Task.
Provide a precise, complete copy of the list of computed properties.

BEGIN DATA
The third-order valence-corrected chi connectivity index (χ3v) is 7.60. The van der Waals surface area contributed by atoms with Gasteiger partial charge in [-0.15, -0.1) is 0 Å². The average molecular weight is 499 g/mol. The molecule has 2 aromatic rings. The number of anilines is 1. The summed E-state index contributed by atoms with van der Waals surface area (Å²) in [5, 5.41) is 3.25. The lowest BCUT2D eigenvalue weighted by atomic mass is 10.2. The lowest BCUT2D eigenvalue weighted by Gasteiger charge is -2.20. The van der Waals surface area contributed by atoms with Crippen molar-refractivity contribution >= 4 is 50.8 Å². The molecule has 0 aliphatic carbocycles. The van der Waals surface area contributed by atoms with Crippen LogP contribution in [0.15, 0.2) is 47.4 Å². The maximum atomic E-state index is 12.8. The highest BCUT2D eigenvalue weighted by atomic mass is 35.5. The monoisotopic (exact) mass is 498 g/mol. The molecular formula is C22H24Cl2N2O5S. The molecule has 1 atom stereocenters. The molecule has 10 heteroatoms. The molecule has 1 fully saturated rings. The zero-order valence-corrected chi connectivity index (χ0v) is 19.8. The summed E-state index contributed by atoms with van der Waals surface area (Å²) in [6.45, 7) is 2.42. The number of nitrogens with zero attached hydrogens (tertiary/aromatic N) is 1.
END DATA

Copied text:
The third-order valence-corrected chi connectivity index (χ3v) is 7.60. The van der Waals surface area contributed by atoms with Gasteiger partial charge in [-0.15, -0.1) is 0 Å². The average molecular weight is 499 g/mol. The molecule has 2 aromatic rings. The number of anilines is 1. The summed E-state index contributed by atoms with van der Waals surface area (Å²) in [5, 5.41) is 3.25. The lowest BCUT2D eigenvalue weighted by atomic mass is 10.2. The lowest BCUT2D eigenvalue weighted by Gasteiger charge is -2.20. The van der Waals surface area contributed by atoms with Crippen molar-refractivity contribution >= 4 is 50.8 Å². The molecule has 0 aliphatic carbocycles. The van der Waals surface area contributed by atoms with Crippen LogP contribution in [0.15, 0.2) is 47.4 Å². The maximum atomic E-state index is 12.8. The highest BCUT2D eigenvalue weighted by atomic mass is 35.5. The monoisotopic (exact) mass is 498 g/mol. The molecular formula is C22H24Cl2N2O5S. The molecule has 1 atom stereocenters. The molecule has 10 heteroatoms. The molecule has 1 fully saturated rings. The zero-order valence-corrected chi connectivity index (χ0v) is 19.8. The summed E-state index contributed by atoms with van der Waals surface area (Å²) in [6.45, 7) is 2.42. The number of nitrogens with zero attached hydrogens (tertiary/aromatic N) is 1.